That way, every subsequent step in the collection action on those documents will be on solid footing.
The Washington Post ran a story on the rise of short sale home transactions, along with the disappointment and frustrations home owners have with the process.
Generally, a “short sale” of a house is a sale for a purchase price that is less than the amount of the debt owed to the bank on the property. In order to do this, the home owners must obtain an agreement from their bank or lien-holders that the liens on the property will be released in exchange for the proceeds generated by the sale. Since the proceeds will not pay off the lender in full, the seller cannot force the bank to accept the deal–it can only be done with approval by all lien-holders.
And there’s the difficulty. In this foreclosure crisis, banks are overwhelmed with short sale proposals, all of which must be reviewed to determine if the “short sale” price is reasonable and better than the bank can do at foreclosure. In almost all cases, the prices will be better. But, still, the approval process requires that a bank officer agree to release the lien rights for something less than the bank is entitled to under its lien, which isn’t a decision that a bank can quickly make.
The most common complaint from sellers is that this process takes far too long, especially when there’s a buyer waiting who can simply move on to another house. In response, some law makers have filed legislation, HR 6133, that would require expedited processing and responses to short sale proposals.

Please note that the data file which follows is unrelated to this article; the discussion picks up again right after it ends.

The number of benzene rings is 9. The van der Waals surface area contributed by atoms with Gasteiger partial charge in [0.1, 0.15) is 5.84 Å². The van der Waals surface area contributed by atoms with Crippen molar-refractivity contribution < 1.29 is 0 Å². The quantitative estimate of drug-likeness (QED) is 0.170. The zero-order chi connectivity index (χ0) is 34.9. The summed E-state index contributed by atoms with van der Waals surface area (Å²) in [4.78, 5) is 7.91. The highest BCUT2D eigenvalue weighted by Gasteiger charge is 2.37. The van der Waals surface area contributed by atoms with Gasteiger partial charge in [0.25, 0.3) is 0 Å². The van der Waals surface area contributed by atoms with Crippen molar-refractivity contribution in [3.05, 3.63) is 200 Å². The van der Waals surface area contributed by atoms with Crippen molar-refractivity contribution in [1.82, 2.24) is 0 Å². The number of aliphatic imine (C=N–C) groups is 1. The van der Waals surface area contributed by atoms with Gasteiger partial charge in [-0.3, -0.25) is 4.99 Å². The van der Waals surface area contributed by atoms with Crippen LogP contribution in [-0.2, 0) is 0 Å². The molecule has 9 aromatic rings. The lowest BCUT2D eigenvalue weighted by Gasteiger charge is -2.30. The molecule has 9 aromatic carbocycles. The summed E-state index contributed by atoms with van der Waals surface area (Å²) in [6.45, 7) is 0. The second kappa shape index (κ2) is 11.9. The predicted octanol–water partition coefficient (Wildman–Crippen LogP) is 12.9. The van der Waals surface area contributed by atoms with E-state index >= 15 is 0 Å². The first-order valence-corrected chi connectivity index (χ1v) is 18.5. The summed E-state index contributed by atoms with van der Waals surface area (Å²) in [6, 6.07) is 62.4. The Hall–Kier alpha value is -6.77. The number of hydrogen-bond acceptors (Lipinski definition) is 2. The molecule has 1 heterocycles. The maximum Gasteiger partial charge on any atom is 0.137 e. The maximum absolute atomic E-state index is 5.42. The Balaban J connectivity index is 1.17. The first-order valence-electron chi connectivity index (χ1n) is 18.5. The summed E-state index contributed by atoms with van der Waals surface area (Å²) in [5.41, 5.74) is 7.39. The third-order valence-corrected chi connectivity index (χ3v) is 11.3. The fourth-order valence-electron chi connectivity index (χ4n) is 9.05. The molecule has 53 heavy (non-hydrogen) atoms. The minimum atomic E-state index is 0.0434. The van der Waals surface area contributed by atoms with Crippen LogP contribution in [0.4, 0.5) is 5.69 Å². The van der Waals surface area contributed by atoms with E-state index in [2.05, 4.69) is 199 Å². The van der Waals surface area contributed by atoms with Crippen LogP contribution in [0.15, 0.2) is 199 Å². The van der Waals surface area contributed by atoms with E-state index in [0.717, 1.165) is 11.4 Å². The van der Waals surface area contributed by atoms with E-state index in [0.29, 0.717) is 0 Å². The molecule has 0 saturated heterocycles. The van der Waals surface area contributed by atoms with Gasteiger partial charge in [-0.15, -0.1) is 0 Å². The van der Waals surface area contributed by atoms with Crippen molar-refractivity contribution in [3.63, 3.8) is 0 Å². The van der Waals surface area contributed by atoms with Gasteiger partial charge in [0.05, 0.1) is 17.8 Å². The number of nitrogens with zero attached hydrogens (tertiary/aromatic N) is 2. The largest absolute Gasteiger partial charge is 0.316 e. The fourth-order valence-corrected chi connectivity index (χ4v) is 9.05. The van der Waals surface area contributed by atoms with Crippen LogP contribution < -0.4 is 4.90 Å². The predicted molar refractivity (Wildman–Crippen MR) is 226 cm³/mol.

This new legislation is unlikely to solve these issues, because who is to determine what is the proper timing to process short sales? Ten days? A month? And what’s the proper penalty? A forced sale? Release of the lien or deficiency rights?
I doubt that the legislators want to force their own terms onto what should be a typical “business decision” by the banks, and, if they do, there’s the risk that the lenders will simply respond immediately…with a “No” to all requests.
The report from the National Bureau of Economic Research that the Great Recession had ended in June 2009 comes at a time when commercial construction projects are perfectly positioned to pick back up.
Labor is readily available. Materials are available (and for discount). Land for construction has never been this cheap.
Ask any builder or general contractor what’s the hold-up, and they’re most likely to point to their bank. From what I’m hearing from contractors, the number one impediment to new growth appears to be the banks’ resistance to fund new deals, especially those with any element of risk.
Maybe the market will gain some confidence in response to this report, and then the banks will look again to the construction sector for growth. Until then, we’re all waiting.
Update: The Nashville Business Journal just posted an online article on this issue, noting that Tennessee construction projects are down 32% from this time last year.